By Erin Fegely
With Thanksgiving quickly approaching in the United States, we thought that it would be interesting to highlight ten fun facts on the holiday from the newly released The Oxford Encyclopedia of Food and Drink in America, Second Edition. Additionally, you will find an interview with Editor in Chief Andrew Smith dispelling common myths associated with the origin of Thanksgiving.
- Of all the hundreds of thanksgiving days observed in New England in the seventeenth century, only one church record in 1636 suggests the possibility of a feast. No further references to thanksgiving feasting over the next 150 years have been located.
- During the Revolutionary War, the Continental Congress declared 18 December 1777 a day of thanksgiving in honor of the American military victory at Saratoga.
- The driving force behind making Thanksgiving a national holiday was writer Sarah Josepha Hale. She believed that Thanksgiving Day could pull the United States together while sectional differences, economic self-interest, and slavery were pulling the nation apart. Hale was among the first American women to have a novel published, and she was one of the first authors—male or female—to write a novel that addressed the problem of slavery. It is for her verse that Hale is remembered by many Americans; one of her poems was “Mary Had a Little Lamb.”
- Perhaps the most famous Thanksgiving poem was written by Lydia Maria Child , whose “The Boy’s Thanksgiving Song” is better known to most Americans by its first line, “Over the river and thro’ the wood.”
- A few months after the North’s military victories at Gettysburg and Vicksburg in the summer of 1863, Lincoln declared the last Thursday in November a national day of Thanksgiving. Every president since has proclaimed Thanksgiving Day a national holiday. However, the first president to issue a Thanksgiving proclamation was George Washington, who did so at the direction of Congress on 3 October 1789. The few presidents who subsequently issued Thanksgiving proclamations commemorated particular events, such as President James Madison’s proclamation of celebration at the end of the War of 1812. Few presidents issued Thanksgiving proclamations thereafter.
- Two-course Thanksgiving meals were common in the nineteenth century. The first course consisted of roast turkey, chicken pie, ham, beef, sausage, and duck supplemented with sweet potatoes, yams, succotash, pickles, sweetbreads, turnips, and squash. The second course consisted of pies, tarts, puddings, creams, custards, jellies, floating islands, nuts, and dried fruit. Wine, rum, brandy, eggnog, punch, coffee, and tea were served with the meal.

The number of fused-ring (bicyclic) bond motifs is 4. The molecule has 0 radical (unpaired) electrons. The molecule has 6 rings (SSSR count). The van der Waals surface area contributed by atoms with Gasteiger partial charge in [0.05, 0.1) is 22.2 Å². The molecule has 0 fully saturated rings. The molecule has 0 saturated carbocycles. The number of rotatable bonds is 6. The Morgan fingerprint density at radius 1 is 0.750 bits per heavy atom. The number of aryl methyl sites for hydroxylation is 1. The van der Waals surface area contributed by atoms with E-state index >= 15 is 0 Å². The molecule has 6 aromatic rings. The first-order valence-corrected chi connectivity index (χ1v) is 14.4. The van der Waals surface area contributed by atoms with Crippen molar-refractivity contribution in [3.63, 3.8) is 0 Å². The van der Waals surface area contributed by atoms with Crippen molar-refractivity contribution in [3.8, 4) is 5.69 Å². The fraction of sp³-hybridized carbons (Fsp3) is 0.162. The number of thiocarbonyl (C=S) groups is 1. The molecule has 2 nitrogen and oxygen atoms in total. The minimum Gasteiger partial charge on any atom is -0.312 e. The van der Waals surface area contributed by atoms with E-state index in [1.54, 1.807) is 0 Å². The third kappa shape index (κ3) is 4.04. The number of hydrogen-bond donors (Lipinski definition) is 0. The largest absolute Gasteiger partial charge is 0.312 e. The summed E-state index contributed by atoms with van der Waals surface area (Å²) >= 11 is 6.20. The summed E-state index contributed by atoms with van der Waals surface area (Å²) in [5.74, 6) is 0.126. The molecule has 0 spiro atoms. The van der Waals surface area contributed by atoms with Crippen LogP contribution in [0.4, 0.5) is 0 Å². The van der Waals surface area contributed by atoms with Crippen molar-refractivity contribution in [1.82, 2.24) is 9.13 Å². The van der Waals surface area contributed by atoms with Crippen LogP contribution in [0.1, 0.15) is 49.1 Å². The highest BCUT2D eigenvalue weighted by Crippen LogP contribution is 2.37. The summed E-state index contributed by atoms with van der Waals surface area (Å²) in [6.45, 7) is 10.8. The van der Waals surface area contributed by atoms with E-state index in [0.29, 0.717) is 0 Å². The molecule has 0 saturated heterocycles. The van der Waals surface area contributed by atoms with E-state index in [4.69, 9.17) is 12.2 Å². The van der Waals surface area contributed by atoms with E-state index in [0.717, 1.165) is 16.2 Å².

- In 1835 William Alcott , a physician, wrote that he was opposed to the feast on moral grounds as well as for medical reasons. He called the Thanksgiving holiday a carnival loaded with luxuries. Alcott had another reason for opposing the Thanksgiving dinner—he had become a vegetarian in 1830 and later was one of the founders of the American Vegetarian Society. Although few Americans paid attention to Alcott or other vegetarians at the time, vegetarian concerns re-emerged at the end of the century.
- The rapid adoption of the Pilgrim-Thanksgiving myth had less to do with historical fact and more to do with the arrival of hundreds of thousands of immigrants to the United States. Because the immigrants came from many lands, the American public education system attempted to create a common American heritage. One curricular need was to create an easily understood history of America. The Pilgrims were an ideal symbol for America’s beginning, so they became embedded in the nation’s schools, as did the Thanksgiving feast.
- A Puritan thanksgiving was a solemn religious day celebrated with attendance at church and prayer to God.
- Although pumpkins are of New World origin, the first recipes for pumpkin pie appeared in British cookbooks. From the earliest records pumpkin and other sweet pies were part of Thanksgiving festivities.
The second edition of The Oxford Encyclopedia of Food and Drink in America thoroughly updates the original, award-winning title, while capturing the shifting American perspective on food and ensuring that this title is the most authoritative, current reference work on American cuisine. Editor Andrew F. Smith teaches culinary hist ory and professional food writing at The New School University in Manhattan. He serves as a consultant to several food television productions (airing on the History Channel and the Food Network), and is the General Editor for the University of Illinois Press’ Food Series. He has written several books on food, including The Tomato in America, Pure Ketchup, and Popped Culture: A Social History of Popcorn in America.The Oxford Encyclopedia of Food and Drink is also available on Oxford Reference.